Rejecting China’s Self-Victimization: A Rebuttal for Mr. Jeffrey Sachs’s Opinion Piece

Rejecting China’s Self-Victimization

(By Julie Millsap for CFU exclusive)

Mr. Sachs, your opinion piece seems to be based on one primary flawed assumption: that China is telling the truth, and consequently that any mistakes that were made in handling the virus outbreak can be attributed to blunders and an inauspicious wish to avoid disturbing the Chinese New Year celebrations. I wonder why you do not offer the same type of excuses for our own government.  Whether or not President Trump and other officials should also be held accountable is a point that I might clarify is not antithetical to holding China accountable. Why must it be either/or? By the same points that lead you to vilify the actions of President Trump, we must likewise vilify the Chinese Communist Party’s suppression of truth and failure to act to protect the global community.

By now, citizens around the globe have heard of Li Wenliang, the ordinary Chinese doctor turned whistleblower, who eventually succumbed to COVID19. You referenced him as well. But have you heard of the others? The ones China has not exonerated, many of whom are still missing? It is quite convenient to clear the name of someone once they are dead and cannot continue to speak out against injustice. If he had lived, might he have shared more about a fact that China has continued to conceal from their own people: that the coverup was not primarily committed by local Wuhan government officials, as the Party has presented all along, but rather, that it was sanctioned by Party officials in Beijing?

Your article begins by assuming that the United States government is pursuing accountability for China by the motivation of their jealousy of China’s “success”. I am not sure which successes you are referring to, perhaps you were referring to their “success” in implementing a concentration camp system for Uyghurs in East Turkistan, officially referred to as Xinjiang Uyghur Autonomous Region? They were remarkably successful in implementing the slavery of 3 million people based on their ethnicity without the outcry of the “progressives” in Western Society.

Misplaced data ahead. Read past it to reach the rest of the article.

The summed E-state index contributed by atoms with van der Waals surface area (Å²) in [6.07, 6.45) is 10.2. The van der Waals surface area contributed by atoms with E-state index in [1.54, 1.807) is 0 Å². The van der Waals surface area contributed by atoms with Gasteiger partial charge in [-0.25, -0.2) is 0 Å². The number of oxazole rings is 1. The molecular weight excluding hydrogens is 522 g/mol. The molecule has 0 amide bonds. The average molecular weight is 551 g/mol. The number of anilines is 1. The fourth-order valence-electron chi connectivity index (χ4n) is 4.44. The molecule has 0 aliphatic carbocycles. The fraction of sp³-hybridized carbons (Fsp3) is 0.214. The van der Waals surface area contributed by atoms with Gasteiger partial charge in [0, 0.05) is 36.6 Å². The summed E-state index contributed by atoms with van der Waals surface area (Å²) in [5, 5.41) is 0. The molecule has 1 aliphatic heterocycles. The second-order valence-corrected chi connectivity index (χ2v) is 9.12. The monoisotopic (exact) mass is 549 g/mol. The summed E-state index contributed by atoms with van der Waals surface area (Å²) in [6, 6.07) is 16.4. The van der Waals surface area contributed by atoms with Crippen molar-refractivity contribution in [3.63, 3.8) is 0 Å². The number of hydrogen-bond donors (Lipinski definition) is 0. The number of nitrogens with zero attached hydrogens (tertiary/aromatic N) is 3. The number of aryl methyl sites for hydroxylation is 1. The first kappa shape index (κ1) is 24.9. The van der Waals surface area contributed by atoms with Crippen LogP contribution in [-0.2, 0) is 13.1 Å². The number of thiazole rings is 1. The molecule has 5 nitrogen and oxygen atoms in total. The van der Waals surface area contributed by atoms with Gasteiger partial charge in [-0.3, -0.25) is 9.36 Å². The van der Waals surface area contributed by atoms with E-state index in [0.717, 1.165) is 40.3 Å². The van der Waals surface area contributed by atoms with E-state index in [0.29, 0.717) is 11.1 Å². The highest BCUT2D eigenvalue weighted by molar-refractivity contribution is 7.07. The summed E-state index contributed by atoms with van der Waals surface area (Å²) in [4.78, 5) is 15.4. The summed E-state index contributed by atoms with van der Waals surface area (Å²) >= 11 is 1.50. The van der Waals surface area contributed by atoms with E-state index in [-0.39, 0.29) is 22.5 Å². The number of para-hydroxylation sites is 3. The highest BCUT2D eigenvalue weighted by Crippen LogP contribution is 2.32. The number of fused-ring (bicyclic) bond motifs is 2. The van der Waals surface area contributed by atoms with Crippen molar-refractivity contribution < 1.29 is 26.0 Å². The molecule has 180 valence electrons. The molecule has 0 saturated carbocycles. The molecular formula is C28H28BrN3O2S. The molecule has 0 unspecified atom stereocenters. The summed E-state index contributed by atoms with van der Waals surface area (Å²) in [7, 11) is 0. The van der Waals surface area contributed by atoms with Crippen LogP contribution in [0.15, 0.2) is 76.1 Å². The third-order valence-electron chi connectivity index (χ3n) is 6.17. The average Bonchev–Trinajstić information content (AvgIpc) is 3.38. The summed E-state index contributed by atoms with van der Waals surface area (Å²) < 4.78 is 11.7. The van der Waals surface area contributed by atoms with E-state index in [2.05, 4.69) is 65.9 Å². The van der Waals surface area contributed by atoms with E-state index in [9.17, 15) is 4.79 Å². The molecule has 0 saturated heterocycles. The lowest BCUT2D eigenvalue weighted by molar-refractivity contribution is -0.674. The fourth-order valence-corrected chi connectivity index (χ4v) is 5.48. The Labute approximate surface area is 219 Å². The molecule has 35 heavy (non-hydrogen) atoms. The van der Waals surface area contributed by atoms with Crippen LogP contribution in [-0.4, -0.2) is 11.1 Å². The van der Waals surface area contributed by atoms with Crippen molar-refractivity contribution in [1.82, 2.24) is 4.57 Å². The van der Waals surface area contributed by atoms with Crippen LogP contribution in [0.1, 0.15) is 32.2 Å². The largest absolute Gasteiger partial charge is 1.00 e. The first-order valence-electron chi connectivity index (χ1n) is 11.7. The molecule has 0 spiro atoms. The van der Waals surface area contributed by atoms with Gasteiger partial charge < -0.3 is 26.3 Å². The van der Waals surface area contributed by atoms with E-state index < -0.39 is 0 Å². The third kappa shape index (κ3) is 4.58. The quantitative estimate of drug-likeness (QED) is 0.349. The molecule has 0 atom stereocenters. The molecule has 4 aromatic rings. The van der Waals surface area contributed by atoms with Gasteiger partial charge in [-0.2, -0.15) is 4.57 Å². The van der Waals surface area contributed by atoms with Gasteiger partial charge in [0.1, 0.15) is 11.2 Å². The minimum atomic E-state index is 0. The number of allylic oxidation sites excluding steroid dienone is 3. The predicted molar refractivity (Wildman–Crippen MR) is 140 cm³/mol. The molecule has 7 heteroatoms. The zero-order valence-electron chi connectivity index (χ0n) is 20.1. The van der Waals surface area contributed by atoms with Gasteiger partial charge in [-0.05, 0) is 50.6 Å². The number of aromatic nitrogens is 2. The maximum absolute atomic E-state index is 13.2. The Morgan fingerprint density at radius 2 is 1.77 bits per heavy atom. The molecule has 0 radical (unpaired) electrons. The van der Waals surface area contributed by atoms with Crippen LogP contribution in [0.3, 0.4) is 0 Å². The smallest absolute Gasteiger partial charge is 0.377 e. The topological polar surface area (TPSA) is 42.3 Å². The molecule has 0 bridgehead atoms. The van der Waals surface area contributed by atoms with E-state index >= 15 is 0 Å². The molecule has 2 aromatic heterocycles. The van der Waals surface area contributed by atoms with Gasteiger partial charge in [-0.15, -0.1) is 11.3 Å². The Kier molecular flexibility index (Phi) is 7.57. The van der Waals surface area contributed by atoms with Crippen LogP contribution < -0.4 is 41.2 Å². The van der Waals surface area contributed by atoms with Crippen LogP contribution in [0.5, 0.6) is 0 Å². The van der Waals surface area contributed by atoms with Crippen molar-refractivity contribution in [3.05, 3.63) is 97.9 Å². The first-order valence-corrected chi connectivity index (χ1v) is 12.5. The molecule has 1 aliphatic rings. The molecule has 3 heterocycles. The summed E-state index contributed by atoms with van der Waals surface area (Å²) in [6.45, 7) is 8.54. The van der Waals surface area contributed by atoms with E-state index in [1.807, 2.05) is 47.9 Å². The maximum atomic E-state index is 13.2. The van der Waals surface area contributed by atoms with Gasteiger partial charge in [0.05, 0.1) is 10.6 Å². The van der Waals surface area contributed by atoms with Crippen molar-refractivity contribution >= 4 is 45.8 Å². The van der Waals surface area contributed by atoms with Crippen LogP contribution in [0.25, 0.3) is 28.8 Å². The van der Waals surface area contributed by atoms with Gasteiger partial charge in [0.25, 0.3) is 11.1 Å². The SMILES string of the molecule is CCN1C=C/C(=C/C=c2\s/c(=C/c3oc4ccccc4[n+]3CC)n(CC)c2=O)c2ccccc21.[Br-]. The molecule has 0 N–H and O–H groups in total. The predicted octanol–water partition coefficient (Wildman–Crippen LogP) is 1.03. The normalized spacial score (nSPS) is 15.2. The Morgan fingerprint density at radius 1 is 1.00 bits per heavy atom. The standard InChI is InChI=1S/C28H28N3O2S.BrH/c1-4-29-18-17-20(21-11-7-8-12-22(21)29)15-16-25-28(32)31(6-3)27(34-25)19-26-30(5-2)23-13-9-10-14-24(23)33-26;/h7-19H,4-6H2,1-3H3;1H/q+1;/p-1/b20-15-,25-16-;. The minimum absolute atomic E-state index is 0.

I am also confused by your need to associate all people who wish to hold China accountable as “right-wing allies”. This is quite a large assumption to make and is rather insulting to those Chinese independent journalists who have risked everything to state the same thing: that China committed a massive coverup. The need to label anti-CCP viewpoints as “right-wing” is concerning in and of itself. It frames your argument as being extremely driven by the point of partisan disagreement…an interesting approach to take as the entire globe, not just American Democrats and Republicans, struggles as these same questions are raised by citizens, politicians, and government officials worldwide.

You reference the Five Eye Findings and even Dr. Fauci as “pouring cold water” on the claims that the virus originated in a Wuhan lab. I fail to see how a failure to present evidence automatically discounts this likely explanation, especially when Dr. Fauci, to my knowledge, is not in the employ of the international intelligence community and seems to be commenting above his paygrade and more importantly that China has refused access to its labs to everyone, including the World Health Organization. This very refusal to submit evidence, particularly samples from the earliest cases, is in and of itself evidence. What is the definition of a cover-up?

The associations you made regarding McCarthyism are particularly enlightening as they draw to mind the images of a Cold War. It seems you also recognize that this is happening. By the same token calling to mind the hysteria associated with this, you are also acknowledging the truth…that we are in a Cold War of sorts with China. The discussion around McCarthyism has not founded upon the premise that the threat of communism was not real, but rather that the hysteria attached to supposing everyone to be an enemy of the state resulted in severe consequences. Then we are agreed. To assume that everyone who holds a certain viewpoint should not be lumped in as an enemy of the state is quite essential to the values of democracy….and unfortunately, China does not share in this viewpoint, and thus are not a trustworthy source.